We will be using List often in our time with C# so here are some helpful methods and how they work.

Clear

This method removes all the elements from the current list.

var listOfScores = new List<int>();
listOfScores.Add(12);
listOfScores.Add(100);
listOfScores.Add(55);
listOfScores.Add(44);
Console.WriteLine($"Our list now has {listOfScores.Count} elements"); // Prints 4
listOfScores.Clear();
Console.WriteLine($"Our list now has {listOfScores.Count} elements"); // Prints 0
listOfScores.Add(42);
Console.WriteLine($"Our list now has {listOfScores.Count} elements"); // Prints 1

IndexOf

This method looks for an element that matches the value we supply. If the value is in the list, we receive the 0-based-index of the element. That is, if the value is found in the very first position we receive 0 as the result. If the value is found in the second position we receive 1 returned. If the value is not in the list, the special value -1 is returned. Since -1 can never be a valid index it indicates "not found"

var listOfScores = new List<int>();
listOfScores.Add(12);
listOfScores.Add(100);
listOfScores.Add(55);
listOfScores.Add(44);
var indexOfFiftyFive = listOfScores.IndexOf(55);
Console.WriteLine($"Found 55 at index {indexOfFiftyFive}"); // Prints 2
var indexOfFortyTwo = listOfScores.IndexOf(42);
Console.WriteLine($"Didn't find 42 so this index is {indexOfFortyTwo}"); // Prints -1

Insert

Inserts a new value at the index specified. The first element supplied to Insert is the index position and the second element is the value to insert.

var listOfScores = new List<int>();
listOfScores.Add(12);
listOfScores.Add(100);
listOfScores.Add(55);
listOfScores.Add(44);
// Insert the number `42` so it is placed at index 2 (in this case after the 100)
listOfScores.Insert(2, 42);
// Now our list has: 12, 100, 42, 55, and 44

Remove

Removes the value from the list. Only the first occurrence of the value is removed. For instance in the example below, there are two 55s in the list. After calling Remove(55) there is still one 55 in the list.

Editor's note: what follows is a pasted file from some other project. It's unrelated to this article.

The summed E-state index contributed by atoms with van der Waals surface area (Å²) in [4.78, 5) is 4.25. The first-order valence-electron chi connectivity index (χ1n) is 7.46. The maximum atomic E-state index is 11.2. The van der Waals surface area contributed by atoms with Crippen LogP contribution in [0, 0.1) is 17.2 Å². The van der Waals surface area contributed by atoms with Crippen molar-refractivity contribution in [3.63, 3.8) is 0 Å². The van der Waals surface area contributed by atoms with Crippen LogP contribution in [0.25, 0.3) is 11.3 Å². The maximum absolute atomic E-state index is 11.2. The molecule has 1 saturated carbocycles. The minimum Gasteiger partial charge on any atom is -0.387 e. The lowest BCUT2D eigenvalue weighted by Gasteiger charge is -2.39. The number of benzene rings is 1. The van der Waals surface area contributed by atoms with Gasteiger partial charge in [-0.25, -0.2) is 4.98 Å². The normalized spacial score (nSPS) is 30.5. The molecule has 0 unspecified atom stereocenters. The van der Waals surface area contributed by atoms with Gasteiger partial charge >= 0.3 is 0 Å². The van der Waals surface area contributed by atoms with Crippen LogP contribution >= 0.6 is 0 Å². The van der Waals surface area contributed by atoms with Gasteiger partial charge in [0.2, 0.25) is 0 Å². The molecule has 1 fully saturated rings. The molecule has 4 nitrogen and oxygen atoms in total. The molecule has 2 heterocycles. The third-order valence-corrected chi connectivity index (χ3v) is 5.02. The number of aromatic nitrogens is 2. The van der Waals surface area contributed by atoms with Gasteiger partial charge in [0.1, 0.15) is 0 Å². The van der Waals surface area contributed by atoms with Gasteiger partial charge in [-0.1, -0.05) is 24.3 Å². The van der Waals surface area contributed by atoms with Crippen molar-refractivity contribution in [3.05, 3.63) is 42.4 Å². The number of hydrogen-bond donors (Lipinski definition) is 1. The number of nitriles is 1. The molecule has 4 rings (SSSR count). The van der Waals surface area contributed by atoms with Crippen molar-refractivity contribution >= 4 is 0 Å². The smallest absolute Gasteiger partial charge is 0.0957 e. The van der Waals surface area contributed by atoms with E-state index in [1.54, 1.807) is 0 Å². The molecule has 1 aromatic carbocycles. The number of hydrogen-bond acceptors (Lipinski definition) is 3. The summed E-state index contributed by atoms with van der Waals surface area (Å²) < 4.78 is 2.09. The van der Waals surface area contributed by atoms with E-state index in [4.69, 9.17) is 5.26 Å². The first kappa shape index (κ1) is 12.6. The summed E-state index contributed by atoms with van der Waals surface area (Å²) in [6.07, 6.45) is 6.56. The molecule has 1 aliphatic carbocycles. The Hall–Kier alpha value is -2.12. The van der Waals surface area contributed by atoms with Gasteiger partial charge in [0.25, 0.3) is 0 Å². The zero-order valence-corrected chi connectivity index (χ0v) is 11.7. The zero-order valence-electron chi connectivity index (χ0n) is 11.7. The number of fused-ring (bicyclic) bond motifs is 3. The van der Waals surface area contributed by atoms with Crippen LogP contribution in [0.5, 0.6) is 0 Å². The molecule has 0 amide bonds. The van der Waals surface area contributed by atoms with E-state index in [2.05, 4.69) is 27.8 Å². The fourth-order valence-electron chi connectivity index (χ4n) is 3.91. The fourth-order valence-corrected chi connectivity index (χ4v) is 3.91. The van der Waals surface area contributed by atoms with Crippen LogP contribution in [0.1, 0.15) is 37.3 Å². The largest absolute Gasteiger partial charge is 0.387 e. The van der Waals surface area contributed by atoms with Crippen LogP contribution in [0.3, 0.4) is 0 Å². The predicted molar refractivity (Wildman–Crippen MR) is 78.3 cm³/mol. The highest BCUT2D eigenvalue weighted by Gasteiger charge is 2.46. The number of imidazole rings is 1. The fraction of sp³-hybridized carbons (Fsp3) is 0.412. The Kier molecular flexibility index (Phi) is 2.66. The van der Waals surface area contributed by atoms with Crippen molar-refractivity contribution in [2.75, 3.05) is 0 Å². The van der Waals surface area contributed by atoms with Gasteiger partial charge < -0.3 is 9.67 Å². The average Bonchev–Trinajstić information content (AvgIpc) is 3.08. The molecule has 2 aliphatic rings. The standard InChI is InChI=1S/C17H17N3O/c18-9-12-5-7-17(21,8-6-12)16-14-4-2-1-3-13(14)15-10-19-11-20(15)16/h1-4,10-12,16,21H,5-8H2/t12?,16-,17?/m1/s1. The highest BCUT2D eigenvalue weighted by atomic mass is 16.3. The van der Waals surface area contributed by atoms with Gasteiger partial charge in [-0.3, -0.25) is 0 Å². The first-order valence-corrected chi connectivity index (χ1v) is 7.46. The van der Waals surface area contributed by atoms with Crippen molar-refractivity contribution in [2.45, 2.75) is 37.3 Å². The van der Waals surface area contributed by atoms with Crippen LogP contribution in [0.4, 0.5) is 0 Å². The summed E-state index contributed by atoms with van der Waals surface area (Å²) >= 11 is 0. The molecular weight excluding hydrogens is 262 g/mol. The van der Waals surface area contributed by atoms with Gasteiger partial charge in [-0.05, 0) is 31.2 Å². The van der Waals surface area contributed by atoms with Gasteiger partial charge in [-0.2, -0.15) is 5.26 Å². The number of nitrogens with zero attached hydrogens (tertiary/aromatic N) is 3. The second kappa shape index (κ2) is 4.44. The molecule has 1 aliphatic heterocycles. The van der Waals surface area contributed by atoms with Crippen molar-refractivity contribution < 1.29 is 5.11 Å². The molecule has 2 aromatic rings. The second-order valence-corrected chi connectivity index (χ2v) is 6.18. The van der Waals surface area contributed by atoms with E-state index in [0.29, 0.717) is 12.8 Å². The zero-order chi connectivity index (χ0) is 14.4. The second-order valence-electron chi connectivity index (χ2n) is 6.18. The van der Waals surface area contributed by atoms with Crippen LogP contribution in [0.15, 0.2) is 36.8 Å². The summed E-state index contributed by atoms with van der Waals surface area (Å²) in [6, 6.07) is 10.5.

var listOfScores = new List<int>();
listOfScores.Add(12);
listOfScores.Add(100);
listOfScores.Add(55);
listOfScores.Add(44);
listOfScores.Add(55);
Console.WriteLine($"Our list has {listOfScores.Count} values"); // Prints 5
listOfScores.Remove(55);
Console.WriteLine($"Our list has {listOfScores.Count} values"); // Prints 4

RemoveAt

If we want to remove a value at a specific instance we can call RemoveAt and supply the index.

var listOfScores = new List<int>();
listOfScores.Add(12);
listOfScores.Add(100);
listOfScores.Add(55);
listOfScores.Add(44);
listOfScores.Add(55);
Console.WriteLine($"Our list has {listOfScores.Count} values"); // Prints 5
// This will remove the `44` since it is at index 3.
listOfScores.RemoveAt(3);
Console.WriteLine($"Our list has {listOfScores.Count} values"); // Prints 4

Reverse

This reverses the list in place.

var listOfScores = new List<int>();
listOfScores.Add(12);
listOfScores.Add(100);
listOfScores.Add(55);
listOfScores.Add(44);
listOfScores.Add(55);
listOfScores.Reverse();
// Now our list has 55 44 55 100 12

Sort

This orders the values in place.

var listOfScores = new List<int>();
listOfScores.Add(12);
listOfScores.Add(100);
listOfScores.Add(55);
listOfScores.Add(44);
listOfScores.Add(55);
listOfScores.Sort();
// Now our list has 12 44 55 55 100